Wednesday, May 6, 2009

The 1998-99 Season


The most obvious change for the Buffalo Bandits for the 1999 season was in goal. The team had made a clean sweep at the position.

In the summer draft of 1998, the Bandits had taken Matt Disher with their first round pick (seventh overall). It was the first time that Buffalo had used a first-rounder on a goalie, and the team obviously had hopes that he could make the jump to the NLL quickly. For insurance, the team signed free agent Marty O'Neill to serve as the other goalie. He was a veteran of the league, performing for Pittsburgh, Boston and Syracuse. Pat O'Toole was released to make room for O'Neill.

On the field, Buffalo picked up Neil Doddridge and a first-round pick acquired from Philadelphia for Jason Luke and the Bandits' second-round pick. Syracuse also dealt Jamie Batley to Buffalo for a future pick. Not done yet, the Bandits dealt a first-round pick (fourth overall) to Baltimore in exchange for Chris Panos. Off the field, Kurt Silcott moved up to general manager and Ron Roy moved from scout to assistant coach.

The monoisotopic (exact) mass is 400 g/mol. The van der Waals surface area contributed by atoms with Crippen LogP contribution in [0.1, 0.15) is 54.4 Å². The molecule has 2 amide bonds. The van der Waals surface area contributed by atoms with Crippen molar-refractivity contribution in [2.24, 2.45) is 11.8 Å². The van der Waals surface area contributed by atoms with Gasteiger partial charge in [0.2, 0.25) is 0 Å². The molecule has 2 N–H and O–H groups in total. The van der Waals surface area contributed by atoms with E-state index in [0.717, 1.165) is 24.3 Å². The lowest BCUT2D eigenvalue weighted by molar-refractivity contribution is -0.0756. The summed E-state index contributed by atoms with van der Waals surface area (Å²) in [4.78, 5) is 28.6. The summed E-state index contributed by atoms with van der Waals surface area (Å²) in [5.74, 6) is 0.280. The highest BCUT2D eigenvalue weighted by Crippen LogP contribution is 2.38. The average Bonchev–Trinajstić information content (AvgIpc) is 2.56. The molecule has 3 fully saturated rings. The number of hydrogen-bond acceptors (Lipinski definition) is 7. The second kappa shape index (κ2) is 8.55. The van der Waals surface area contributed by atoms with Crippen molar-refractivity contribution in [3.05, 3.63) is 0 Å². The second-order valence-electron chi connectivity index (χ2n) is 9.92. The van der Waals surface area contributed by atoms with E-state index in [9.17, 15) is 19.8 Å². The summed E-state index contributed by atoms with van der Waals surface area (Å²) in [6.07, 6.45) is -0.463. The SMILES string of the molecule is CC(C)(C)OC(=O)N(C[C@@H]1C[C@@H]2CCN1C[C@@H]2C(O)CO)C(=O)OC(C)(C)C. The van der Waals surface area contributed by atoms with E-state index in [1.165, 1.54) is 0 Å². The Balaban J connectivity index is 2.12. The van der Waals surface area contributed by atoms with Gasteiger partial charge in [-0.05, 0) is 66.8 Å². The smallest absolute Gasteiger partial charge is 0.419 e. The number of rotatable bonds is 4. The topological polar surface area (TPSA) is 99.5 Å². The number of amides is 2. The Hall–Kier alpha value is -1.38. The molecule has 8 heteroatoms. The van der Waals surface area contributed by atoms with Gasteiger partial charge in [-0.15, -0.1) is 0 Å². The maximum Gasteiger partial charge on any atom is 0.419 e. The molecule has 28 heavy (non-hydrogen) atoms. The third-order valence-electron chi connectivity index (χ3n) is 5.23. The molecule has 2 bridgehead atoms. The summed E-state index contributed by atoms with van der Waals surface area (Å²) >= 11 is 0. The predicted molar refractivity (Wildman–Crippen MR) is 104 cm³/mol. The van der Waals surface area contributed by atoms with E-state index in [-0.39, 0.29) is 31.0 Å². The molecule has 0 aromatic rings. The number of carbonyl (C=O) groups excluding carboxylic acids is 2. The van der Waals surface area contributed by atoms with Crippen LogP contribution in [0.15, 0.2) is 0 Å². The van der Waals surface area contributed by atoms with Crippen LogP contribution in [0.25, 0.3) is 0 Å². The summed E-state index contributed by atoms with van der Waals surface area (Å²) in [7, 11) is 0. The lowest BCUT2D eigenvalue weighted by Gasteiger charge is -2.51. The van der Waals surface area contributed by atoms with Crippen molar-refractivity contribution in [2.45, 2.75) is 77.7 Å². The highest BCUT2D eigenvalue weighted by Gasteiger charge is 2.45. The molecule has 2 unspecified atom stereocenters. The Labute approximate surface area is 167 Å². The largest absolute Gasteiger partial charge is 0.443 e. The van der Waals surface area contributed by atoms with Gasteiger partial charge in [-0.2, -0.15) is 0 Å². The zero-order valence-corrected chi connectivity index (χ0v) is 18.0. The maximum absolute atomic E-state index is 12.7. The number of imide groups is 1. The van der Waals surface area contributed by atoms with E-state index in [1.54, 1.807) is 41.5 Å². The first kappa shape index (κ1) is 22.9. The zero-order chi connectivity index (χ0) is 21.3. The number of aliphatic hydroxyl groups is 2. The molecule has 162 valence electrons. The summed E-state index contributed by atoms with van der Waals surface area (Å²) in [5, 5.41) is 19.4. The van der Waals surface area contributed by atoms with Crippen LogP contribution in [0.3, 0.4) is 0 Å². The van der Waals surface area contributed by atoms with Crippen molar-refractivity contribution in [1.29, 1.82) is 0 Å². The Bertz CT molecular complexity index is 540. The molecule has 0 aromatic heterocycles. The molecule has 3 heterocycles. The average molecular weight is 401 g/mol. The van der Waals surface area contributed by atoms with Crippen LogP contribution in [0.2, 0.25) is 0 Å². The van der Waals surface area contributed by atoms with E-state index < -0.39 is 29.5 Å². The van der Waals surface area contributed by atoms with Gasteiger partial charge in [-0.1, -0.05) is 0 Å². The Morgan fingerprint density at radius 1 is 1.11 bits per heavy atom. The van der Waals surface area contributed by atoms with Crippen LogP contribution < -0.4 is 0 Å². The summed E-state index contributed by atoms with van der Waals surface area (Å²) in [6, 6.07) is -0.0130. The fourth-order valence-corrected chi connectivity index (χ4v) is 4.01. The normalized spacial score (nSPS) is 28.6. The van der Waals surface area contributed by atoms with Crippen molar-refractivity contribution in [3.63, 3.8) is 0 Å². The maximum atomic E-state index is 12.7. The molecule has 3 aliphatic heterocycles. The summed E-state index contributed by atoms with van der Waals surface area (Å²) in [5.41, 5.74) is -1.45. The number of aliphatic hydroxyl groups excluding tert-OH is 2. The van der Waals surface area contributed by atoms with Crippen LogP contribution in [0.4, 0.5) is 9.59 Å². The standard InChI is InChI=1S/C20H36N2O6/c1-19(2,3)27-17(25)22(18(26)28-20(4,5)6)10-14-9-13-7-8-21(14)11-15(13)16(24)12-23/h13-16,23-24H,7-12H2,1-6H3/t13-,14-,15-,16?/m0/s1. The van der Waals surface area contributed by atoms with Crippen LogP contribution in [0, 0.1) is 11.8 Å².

For the league, the Hamilton franchise had moved to Toronto and been nicknamed the Rock. The name was said to be a tribute to the city's rock-and-roll heritage.

The season got off to a relatively promising start, as the Bandits beat Philadelphia, 18-17 in overtime on a night when the Wings raised their championship banner. The home opener a week later was a 22-15 thumping at the hands of Baltimore, watched by only 10,216 -- the second-smallest crowd in franchise history. That was followed by a 11-10 loss to Toronto (the Rock's first-ever game in Maple Leaf Gardens) and a thrilling 17-16 home win over Syracuse, featuring a late game-winning goal by Panos off a behind-the-head pass from Rich Kilgour.

The season was interrupted at its midpoint by the league's first-ever All-Star Game, which was held in Rochester. The Canadian All-Stars beat the American All-Stars, 25-24 on an overtime goal by Ted Dowling of Rochester. Rich Kilgour of Buffalo had four goals in less than five minutes. John Tavares, Troy Cordingly, Panos and Darris Kilgour also participated.